I am… loving being in a space with others who are in business because they are really wanting to get the right messages out there.

loilbalms
loilbalms

loilbalms

What’s in store for the rest of 2017?
For L’oil – a new scent range and hopefully a stick deodorant (which has been a long time in the R&D phase). Some new body butter scents and perhaps a belly balm (for pregnancy). Hair and beard balms are also in development.

For me personally – a few glorious home births are in store before I take a break from community midwifery and from being on call (which has been my life for the last 14 years). I am curious and excited about what this will make space for – hoping it will be in the somewhere close to the community action/zero-waste buzz.

Prize draw!
Kelly has generously offered a great prize for one lucky Felt reader of a luscious L’oil gift set of a body balm, a face balm, a lip balm and a mend balm (with a value of $85 + P&P). All L’oil products are carefully handcrafted from vegan and largely organic ingredients. Consideration for human, animal and environmental health has been taken in every step of the creation of L’oil products, which are free from synthetic or animal-based ingredients, and are fully biodegradable.

To be in to win this indulgent prize, simply leave a comment letting Kelly know (a) what you loved about her story and (b) what product(s) you’d like to see added to her range. The draw will be made on Friday 11 August and is open to New Zealand residents only.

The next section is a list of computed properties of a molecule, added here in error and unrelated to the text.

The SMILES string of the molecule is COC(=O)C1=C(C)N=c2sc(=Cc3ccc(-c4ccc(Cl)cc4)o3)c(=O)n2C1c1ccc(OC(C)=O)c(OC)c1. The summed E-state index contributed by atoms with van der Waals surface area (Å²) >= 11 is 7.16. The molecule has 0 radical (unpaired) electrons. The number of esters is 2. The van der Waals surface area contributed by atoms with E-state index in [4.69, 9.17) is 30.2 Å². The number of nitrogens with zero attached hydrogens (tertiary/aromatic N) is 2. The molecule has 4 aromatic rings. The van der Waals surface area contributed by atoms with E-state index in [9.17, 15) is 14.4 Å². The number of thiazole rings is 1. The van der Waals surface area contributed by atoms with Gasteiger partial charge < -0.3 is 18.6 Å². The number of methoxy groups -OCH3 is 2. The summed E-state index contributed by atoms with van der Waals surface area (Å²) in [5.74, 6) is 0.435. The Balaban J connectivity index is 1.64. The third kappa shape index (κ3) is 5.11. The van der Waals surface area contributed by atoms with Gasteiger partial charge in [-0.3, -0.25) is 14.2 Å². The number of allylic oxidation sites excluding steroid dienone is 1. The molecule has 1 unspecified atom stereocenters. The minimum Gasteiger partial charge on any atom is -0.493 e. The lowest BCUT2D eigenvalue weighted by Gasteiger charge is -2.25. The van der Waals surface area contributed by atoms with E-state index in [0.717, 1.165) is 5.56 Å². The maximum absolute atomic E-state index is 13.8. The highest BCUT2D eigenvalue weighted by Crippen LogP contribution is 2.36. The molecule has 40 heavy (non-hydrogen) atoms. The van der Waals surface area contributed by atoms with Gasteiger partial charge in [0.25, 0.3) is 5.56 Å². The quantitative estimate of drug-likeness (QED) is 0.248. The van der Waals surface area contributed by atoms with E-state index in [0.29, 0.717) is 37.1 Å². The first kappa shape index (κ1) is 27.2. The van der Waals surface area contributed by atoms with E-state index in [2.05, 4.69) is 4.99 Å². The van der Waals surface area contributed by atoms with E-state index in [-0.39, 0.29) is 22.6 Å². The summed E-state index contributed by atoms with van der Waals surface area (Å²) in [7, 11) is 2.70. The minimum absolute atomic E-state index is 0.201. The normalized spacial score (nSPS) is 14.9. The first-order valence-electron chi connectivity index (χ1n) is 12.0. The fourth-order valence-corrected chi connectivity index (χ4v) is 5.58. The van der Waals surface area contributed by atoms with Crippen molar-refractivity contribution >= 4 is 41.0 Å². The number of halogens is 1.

Purchase ethical skincare products from L’oil »

 

P7170391-2 blog

loilbalms products blog

Inspired by nature, crafted with skill: turning for spinners from Whimsy Wood and Wool

Monday, July 17th, 2017

Tedge of Whimsy Wood & Wool has a passion for creating with natural materials. When she’s not working with pieces of wood, wielding a paintbrush or spinning up glorious fibres, you’ll find her in the garden where she and her husband, Arnold, enjoy growing fruit, vegetables and herbs for their kitchen (and their friends).

whimsywood blog

What do you make?
I design and turn wooden shawl pins, spindles, nostepinnes, tapestry bobbins, threading hooks and other tools for spinners and fibre crafters. I also dye silk fibre for spinners and felters, blend fibres into spin-able rolags, and sew knitting project bags. In my spare time, I spin yarn, knit shawls, felt bags, sew clothes, embroider pictures, paint and draw, amongst other things.

How did you get into your craft?
I have enjoyed art and crafts since I was a child, studied art at high school and took up spinning in my late teens. I first started woodturning as part of my Visual Art and Design Diploma at EIT Hawkes Bay, back in 2001. My major was in 3D, particularly working with wood and metal, and making quirky furniture. I got involved in the local woodturners club and for two years I learned to turn bowls, boxes and rolling pins. My main aim was to turn items I could decorate. I hit pause on the woodturning for a few years while in France, and concentrated on sewing, painting and embroidery. It was after our return to New Zealand, that we both immersed ourselves in a woodturning club, in Christchurch this time.

whimsywood
whimsywood
whimsywood
whimsywood